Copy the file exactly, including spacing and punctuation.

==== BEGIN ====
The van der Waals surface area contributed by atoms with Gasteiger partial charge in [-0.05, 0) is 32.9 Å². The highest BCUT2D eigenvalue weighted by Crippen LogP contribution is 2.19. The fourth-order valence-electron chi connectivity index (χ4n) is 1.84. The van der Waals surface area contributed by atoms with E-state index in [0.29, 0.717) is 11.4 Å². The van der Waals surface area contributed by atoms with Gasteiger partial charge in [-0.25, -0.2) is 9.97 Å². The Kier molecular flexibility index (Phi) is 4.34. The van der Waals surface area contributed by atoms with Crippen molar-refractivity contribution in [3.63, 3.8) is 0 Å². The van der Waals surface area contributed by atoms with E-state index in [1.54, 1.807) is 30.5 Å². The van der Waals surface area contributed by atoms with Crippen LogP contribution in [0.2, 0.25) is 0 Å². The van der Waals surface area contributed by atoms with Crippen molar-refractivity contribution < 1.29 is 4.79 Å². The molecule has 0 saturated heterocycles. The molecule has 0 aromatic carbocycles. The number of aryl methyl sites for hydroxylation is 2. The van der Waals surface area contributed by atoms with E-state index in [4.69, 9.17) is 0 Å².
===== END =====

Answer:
The van der Waals surface area contributed by atoms with Gasteiger partial charge in [-0.05, 0) is 32.9 Å². The highest BCUT2D eigenvalue weighted by Crippen LogP contribution is 2.19. The fourth-order valence-electron chi connectivity index (χ4n) is 1.84. The van der Waals surface area contributed by atoms with E-state index in [0.29, 0.717) is 11.4 Å². The van der Waals surface area contributed by atoms with Gasteiger partial charge in [-0.25, -0.2) is 9.97 Å². The Kier molecular flexibility index (Phi) is 4.34. The van der Waals surface area contributed by atoms with Crippen molar-refractivity contribution in [3.63, 3.8) is 0 Å². The van der Waals surface area contributed by atoms with E-state index in [1.54, 1.807) is 30.5 Å². The van der Waals surface area contributed by atoms with Crippen LogP contribution in [0.2, 0.25) is 0 Å². The van der Waals surface area contributed by atoms with Crippen molar-refractivity contribution < 1.29 is 4.79 Å². The molecule has 0 saturated heterocycles. The molecule has 0 aromatic carbocycles. The number of aryl methyl sites for hydroxylation is 2. The van der Waals surface area contributed by atoms with E-state index in [4.69, 9.17) is 0 Å².